Antivenom is the most effective treatment for snakebites, but its production is complex and dangerous. It involves manually milking the venom from different species of live snakes, then injecting small doses of the venom into animals (mostly horses) to stimulate an immune response. After a period of time, antibodies form in the animal’s blood, which is purified for use as antivenom.

But what if we could produce snake venom in the lab, instead of using live snakes? Recently, a group from the Netherlands did just that by growing organoids derived from snake venom glands.

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The Race to Develop New Therapeutics Against Coronaviruses

Once the purview of virology researchers, the word “coronavirus” is now part of the vernacular in the mainstream media as reports of quarantined cruise ships (1) and makeshift hospitals (2) fill our online news feeds. While there is currently no approved anti-viral treatment for coronavirus infection (3), a team led by researchers from Vanderbilt University recently published work characterizing the anti-CoV activity of a compound, which they now plan to test against 2019-nCoV (4).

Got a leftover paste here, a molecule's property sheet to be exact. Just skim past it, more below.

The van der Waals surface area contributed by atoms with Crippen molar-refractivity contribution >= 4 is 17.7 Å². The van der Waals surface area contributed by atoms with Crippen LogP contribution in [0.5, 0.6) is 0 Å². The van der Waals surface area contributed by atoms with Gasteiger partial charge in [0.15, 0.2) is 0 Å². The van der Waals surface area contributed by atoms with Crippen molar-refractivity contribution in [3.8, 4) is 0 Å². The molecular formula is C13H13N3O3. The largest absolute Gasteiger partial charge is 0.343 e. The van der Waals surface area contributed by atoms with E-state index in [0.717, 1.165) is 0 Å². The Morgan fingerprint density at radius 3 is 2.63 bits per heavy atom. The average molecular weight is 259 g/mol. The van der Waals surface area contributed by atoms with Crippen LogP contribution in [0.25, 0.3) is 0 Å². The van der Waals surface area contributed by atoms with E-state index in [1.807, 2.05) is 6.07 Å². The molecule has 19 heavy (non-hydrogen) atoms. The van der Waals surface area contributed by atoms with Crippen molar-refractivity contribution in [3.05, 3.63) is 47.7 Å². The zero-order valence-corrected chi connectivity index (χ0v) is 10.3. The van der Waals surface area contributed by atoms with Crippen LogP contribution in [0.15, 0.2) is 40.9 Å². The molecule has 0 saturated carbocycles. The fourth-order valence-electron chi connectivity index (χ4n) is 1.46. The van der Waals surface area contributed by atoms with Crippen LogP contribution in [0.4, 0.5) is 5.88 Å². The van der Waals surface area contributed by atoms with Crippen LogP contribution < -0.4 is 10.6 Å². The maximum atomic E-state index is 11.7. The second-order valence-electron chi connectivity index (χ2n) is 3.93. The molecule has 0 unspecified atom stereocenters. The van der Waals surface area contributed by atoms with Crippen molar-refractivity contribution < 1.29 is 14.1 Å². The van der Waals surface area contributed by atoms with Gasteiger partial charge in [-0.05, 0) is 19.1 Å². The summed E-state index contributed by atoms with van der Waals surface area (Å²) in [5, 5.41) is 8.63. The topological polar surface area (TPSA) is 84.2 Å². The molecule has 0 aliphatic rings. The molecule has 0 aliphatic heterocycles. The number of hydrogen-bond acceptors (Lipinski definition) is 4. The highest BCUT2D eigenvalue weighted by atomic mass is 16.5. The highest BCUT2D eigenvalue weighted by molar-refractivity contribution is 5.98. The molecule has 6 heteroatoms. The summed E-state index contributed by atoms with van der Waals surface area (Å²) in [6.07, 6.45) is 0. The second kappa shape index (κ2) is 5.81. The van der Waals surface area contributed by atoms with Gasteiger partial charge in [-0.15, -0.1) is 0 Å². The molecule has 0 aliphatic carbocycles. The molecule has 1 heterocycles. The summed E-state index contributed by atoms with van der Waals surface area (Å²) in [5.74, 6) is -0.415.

Developing New Therapeutics Against Coronaviruses

Coronaviruses (CoVs) are enveloped, single-stranded RNA viruses that exhibit cross-species transmission—the ability to spread quickly from one host (e.g., civet) to another (e.g., human). Scientists classify CoVs into four groups based on the nature of the spikes on their surface: alpha (α), beta (ß), gamma (γ) and delta (δ, 1). Only the alpha- and beta-CoVs can infect humans. Four coronaviruses commonly circulate within human populations: Human CoV 229E (HCoV229E), HCoVNL63, HCoVOC43, and HCoVHKU1. Three other CoVs have emerged as infectious agents, jumping from their normal animal host species to humans: SARS-CoV, MERS-CoV and most recently, 2019-nCoV (5).